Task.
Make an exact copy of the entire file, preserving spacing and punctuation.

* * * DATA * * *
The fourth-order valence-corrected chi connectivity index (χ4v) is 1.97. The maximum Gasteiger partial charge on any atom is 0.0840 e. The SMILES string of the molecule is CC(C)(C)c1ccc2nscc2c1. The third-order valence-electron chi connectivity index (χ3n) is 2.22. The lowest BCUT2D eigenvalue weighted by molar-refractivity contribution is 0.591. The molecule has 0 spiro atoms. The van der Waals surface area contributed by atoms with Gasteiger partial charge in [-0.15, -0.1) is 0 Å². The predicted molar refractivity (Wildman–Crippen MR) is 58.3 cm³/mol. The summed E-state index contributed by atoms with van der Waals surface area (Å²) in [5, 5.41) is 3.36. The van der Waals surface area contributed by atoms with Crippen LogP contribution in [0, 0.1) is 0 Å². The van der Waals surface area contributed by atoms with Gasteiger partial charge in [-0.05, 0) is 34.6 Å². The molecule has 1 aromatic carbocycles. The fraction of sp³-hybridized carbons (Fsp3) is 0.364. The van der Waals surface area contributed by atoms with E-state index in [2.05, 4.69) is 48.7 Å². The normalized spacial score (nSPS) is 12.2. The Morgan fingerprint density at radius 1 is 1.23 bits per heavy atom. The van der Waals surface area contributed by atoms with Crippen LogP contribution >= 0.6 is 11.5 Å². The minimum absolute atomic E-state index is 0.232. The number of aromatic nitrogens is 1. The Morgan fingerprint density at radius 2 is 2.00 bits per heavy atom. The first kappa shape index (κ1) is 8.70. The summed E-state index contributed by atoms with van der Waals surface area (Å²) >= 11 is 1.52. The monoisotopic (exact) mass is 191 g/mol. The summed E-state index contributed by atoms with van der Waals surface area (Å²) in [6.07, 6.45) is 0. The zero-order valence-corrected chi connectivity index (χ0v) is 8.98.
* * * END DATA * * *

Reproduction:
The fourth-order valence-corrected chi connectivity index (χ4v) is 1.97. The maximum Gasteiger partial charge on any atom is 0.0840 e. The SMILES string of the molecule is CC(C)(C)c1ccc2nscc2c1. The third-order valence-electron chi connectivity index (χ3n) is 2.22. The lowest BCUT2D eigenvalue weighted by molar-refractivity contribution is 0.591. The molecule has 0 spiro atoms. The van der Waals surface area contributed by atoms with Gasteiger partial charge in [-0.15, -0.1) is 0 Å². The predicted molar refractivity (Wildman–Crippen MR) is 58.3 cm³/mol. The summed E-state index contributed by atoms with van der Waals surface area (Å²) in [5, 5.41) is 3.36. The van der Waals surface area contributed by atoms with Crippen LogP contribution in [0, 0.1) is 0 Å². The van der Waals surface area contributed by atoms with Gasteiger partial charge in [-0.05, 0) is 34.6 Å². The molecule has 1 aromatic carbocycles. The fraction of sp³-hybridized carbons (Fsp3) is 0.364. The van der Waals surface area contributed by atoms with E-state index in [2.05, 4.69) is 48.7 Å². The normalized spacial score (nSPS) is 12.2. The Morgan fingerprint density at radius 1 is 1.23 bits per heavy atom. The van der Waals surface area contributed by atoms with Crippen LogP contribution >= 0.6 is 11.5 Å². The minimum absolute atomic E-state index is 0.232. The number of aromatic nitrogens is 1. The Morgan fingerprint density at radius 2 is 2.00 bits per heavy atom. The first kappa shape index (κ1) is 8.70. The summed E-state index contributed by atoms with van der Waals surface area (Å²) >= 11 is 1.52. The monoisotopic (exact) mass is 191 g/mol. The summed E-state index contributed by atoms with van der Waals surface area (Å²) in [6.07, 6.45) is 0. The zero-order valence-corrected chi connectivity index (χ0v) is 8.98.